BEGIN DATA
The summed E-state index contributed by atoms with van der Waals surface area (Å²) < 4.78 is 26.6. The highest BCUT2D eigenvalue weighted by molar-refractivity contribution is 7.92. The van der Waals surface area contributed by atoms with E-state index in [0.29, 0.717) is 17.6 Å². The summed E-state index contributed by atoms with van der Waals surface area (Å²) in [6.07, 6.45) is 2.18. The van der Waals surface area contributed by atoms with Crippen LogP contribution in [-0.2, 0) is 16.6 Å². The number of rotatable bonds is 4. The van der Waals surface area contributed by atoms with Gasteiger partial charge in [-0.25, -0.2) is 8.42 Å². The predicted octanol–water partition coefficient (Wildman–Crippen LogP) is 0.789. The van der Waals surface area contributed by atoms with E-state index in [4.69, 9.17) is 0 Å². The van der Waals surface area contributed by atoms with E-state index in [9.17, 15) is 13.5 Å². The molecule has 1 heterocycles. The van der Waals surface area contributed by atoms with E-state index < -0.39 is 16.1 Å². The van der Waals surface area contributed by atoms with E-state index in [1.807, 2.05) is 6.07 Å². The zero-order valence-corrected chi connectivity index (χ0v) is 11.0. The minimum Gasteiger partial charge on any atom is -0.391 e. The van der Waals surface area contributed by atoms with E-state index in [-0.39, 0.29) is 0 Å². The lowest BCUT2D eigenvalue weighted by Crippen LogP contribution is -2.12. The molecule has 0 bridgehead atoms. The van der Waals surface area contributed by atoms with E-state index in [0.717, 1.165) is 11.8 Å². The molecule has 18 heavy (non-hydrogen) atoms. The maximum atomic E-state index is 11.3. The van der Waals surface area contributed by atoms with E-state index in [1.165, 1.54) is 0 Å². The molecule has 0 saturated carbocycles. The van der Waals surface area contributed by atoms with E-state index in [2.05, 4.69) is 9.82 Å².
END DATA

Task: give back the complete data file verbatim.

The summed E-state index contributed by atoms with van der Waals surface area (Å²) < 4.78 is 26.6. The highest BCUT2D eigenvalue weighted by molar-refractivity contribution is 7.92. The van der Waals surface area contributed by atoms with E-state index in [0.29, 0.717) is 17.6 Å². The summed E-state index contributed by atoms with van der Waals surface area (Å²) in [6.07, 6.45) is 2.18. The van der Waals surface area contributed by atoms with Crippen LogP contribution in [-0.2, 0) is 16.6 Å². The number of rotatable bonds is 4. The van der Waals surface area contributed by atoms with Gasteiger partial charge in [-0.25, -0.2) is 8.42 Å². The predicted octanol–water partition coefficient (Wildman–Crippen LogP) is 0.789. The van der Waals surface area contributed by atoms with E-state index in [4.69, 9.17) is 0 Å². The van der Waals surface area contributed by atoms with E-state index in [9.17, 15) is 13.5 Å². The molecule has 1 heterocycles. The van der Waals surface area contributed by atoms with E-state index < -0.39 is 16.1 Å². The van der Waals surface area contributed by atoms with E-state index in [1.807, 2.05) is 6.07 Å². The zero-order valence-corrected chi connectivity index (χ0v) is 11.0. The minimum Gasteiger partial charge on any atom is -0.391 e. The van der Waals surface area contributed by atoms with E-state index in [-0.39, 0.29) is 0 Å². The lowest BCUT2D eigenvalue weighted by Crippen LogP contribution is -2.12. The molecule has 0 bridgehead atoms. The van der Waals surface area contributed by atoms with E-state index in [0.717, 1.165) is 11.8 Å². The molecule has 18 heavy (non-hydrogen) atoms. The maximum atomic E-state index is 11.3. The van der Waals surface area contributed by atoms with E-state index in [1.165, 1.54) is 0 Å². The molecule has 0 saturated carbocycles. The van der Waals surface area contributed by atoms with E-state index in [2.05, 4.69) is 9.82 Å².